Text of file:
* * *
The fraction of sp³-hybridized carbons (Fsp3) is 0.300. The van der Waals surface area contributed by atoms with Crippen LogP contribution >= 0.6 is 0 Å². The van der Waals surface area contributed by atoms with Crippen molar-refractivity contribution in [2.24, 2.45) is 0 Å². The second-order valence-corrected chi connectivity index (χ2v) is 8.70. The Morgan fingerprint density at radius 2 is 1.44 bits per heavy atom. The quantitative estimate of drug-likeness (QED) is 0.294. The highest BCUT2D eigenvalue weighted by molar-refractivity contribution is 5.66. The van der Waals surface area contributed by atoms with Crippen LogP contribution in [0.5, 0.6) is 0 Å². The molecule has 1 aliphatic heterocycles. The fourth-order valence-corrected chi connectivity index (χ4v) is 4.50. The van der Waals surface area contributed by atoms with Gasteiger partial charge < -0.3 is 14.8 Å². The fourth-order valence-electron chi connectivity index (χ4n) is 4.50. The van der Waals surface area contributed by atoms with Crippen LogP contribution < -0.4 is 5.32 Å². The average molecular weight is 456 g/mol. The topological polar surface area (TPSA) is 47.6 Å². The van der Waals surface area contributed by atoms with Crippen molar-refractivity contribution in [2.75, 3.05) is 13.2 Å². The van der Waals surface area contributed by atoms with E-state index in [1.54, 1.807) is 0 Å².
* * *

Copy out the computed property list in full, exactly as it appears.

The fraction of sp³-hybridized carbons (Fsp3) is 0.300. The van der Waals surface area contributed by atoms with Crippen LogP contribution >= 0.6 is 0 Å². The van der Waals surface area contributed by atoms with Crippen molar-refractivity contribution in [2.24, 2.45) is 0 Å². The second-order valence-corrected chi connectivity index (χ2v) is 8.70. The Morgan fingerprint density at radius 2 is 1.44 bits per heavy atom. The quantitative estimate of drug-likeness (QED) is 0.294. The highest BCUT2D eigenvalue weighted by molar-refractivity contribution is 5.66. The van der Waals surface area contributed by atoms with Crippen LogP contribution in [0.5, 0.6) is 0 Å². The molecule has 1 aliphatic heterocycles. The fourth-order valence-corrected chi connectivity index (χ4v) is 4.50. The van der Waals surface area contributed by atoms with Gasteiger partial charge < -0.3 is 14.8 Å². The fourth-order valence-electron chi connectivity index (χ4n) is 4.50. The van der Waals surface area contributed by atoms with Crippen LogP contribution < -0.4 is 5.32 Å². The average molecular weight is 456 g/mol. The topological polar surface area (TPSA) is 47.6 Å². The van der Waals surface area contributed by atoms with Crippen molar-refractivity contribution in [2.75, 3.05) is 13.2 Å². The van der Waals surface area contributed by atoms with E-state index in [1.54, 1.807) is 0 Å².